Toni Morrison

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What does the Toni Morrison quote “If writing is thinking and discovery and selection and order and meaning, it is also awe and reverence and mystery and magic” suggest?

The quote "If writing is thinking and discovery and selection and order and meaning, it is also awe and reverence and mystery and magic" from the essay "The Site of Memory" by Toni Morrison suggests that literature should be more than the facts as presented in biographies and autobiographies. The imaginative act of fiction supplies truth that is missing from a bare presentation of facts.

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The quote "If writing is thinking and discovery and selection and order and meaning, it is also awe and reverence and mystery and magic" appears in an essay called "The Site of Memory" by Toni Morrison. In it, she writes of the differences and similarities between memoir and fiction. She first discusses this subject in relation to slave narratives, which are autobiographies of enslaved Black people. As Morrison relates, these narratives were written to present a historical account, and to persuade others that Black people "are human beings worthy of God's grace and the immediate abandonment of slavery." We see here the two purposes of writing as embodied in the above quote.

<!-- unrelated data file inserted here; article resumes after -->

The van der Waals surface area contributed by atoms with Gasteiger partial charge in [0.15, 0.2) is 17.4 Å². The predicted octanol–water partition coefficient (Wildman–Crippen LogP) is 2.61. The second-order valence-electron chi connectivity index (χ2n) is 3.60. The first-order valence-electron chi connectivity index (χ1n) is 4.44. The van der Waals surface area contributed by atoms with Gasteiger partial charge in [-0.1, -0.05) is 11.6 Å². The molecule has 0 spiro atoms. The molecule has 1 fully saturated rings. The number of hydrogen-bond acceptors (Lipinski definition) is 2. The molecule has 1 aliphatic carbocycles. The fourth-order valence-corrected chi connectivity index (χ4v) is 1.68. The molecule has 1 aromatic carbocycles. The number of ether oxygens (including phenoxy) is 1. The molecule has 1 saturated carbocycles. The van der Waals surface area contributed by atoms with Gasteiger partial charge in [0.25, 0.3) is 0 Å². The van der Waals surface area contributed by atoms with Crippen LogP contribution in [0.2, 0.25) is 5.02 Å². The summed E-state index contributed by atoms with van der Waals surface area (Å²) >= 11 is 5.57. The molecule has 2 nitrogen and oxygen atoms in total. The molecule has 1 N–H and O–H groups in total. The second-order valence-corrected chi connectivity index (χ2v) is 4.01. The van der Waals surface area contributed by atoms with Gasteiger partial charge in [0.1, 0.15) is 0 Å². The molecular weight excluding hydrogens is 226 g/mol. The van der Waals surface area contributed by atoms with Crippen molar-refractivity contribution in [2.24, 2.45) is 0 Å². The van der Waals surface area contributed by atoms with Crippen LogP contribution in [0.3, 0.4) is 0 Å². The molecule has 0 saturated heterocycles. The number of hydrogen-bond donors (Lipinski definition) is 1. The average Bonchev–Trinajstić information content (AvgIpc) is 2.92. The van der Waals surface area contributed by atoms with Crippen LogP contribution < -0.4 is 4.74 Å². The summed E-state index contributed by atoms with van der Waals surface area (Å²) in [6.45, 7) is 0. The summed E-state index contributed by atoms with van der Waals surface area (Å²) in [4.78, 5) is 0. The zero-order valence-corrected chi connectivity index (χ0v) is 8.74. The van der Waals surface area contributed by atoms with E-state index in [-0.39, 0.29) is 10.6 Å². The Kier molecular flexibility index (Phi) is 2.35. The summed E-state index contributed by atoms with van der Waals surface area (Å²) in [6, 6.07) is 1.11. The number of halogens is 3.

Morrison points out that these narratives were immensely popular in the late eighteenth and nineteenth centuries, but that their authors made them palatable to white readers by downplaying the more sordid aspects of slavery. She also adds, "But most importantly—at least for me—there was no mention of their interior life." Morrison wants to "rip that veil drawn over proceedings too terrible to relate." In other words, she wants to uncover the details that were previously kept out of narratives for reasons of propriety. To do this, she relies on her memories and the memories of others, which she considers "the subsoil of my work." However, memories alone are insufficient; she adds that "only the act of the imagination can help me."

Then we come to the quote in question. "Thinking and discovery and selection and order and meaning" refer not only to the technical and organizational tools of writers, but also to the laying out of facts as presented in literary forms such as autobiographies. "Awe and reverence and mystery and magic" refer to the interior life that is absent in the autobiographical narratives that she has been discussing. In Morrison's opinion, fiction fills in this gap of missing material. She writes,

It's a kind of literary archaeology: On the basis of some information and a little bit of guesswork you journey to a site to see what remains were left behind and to reconstruct the world that these remains imply. What makes it fiction is the nature of the imaginative act: my reliance on the image—on the remains—in addition to recollection, to yield up a kind of a truth.

Morrison goes on to explain that fiction, unlike fact, does not need to be "publicly verifiable," whereas biography does need to be confirmed. She emphasizes that "the crucial distinction for me is not the difference between fact and fiction, but the distinction between fact and truth." In her estimation, thinking, discovery, selection, order, and meaning supply the facts, but awe, reverence, mystery, and magic supply the truth.

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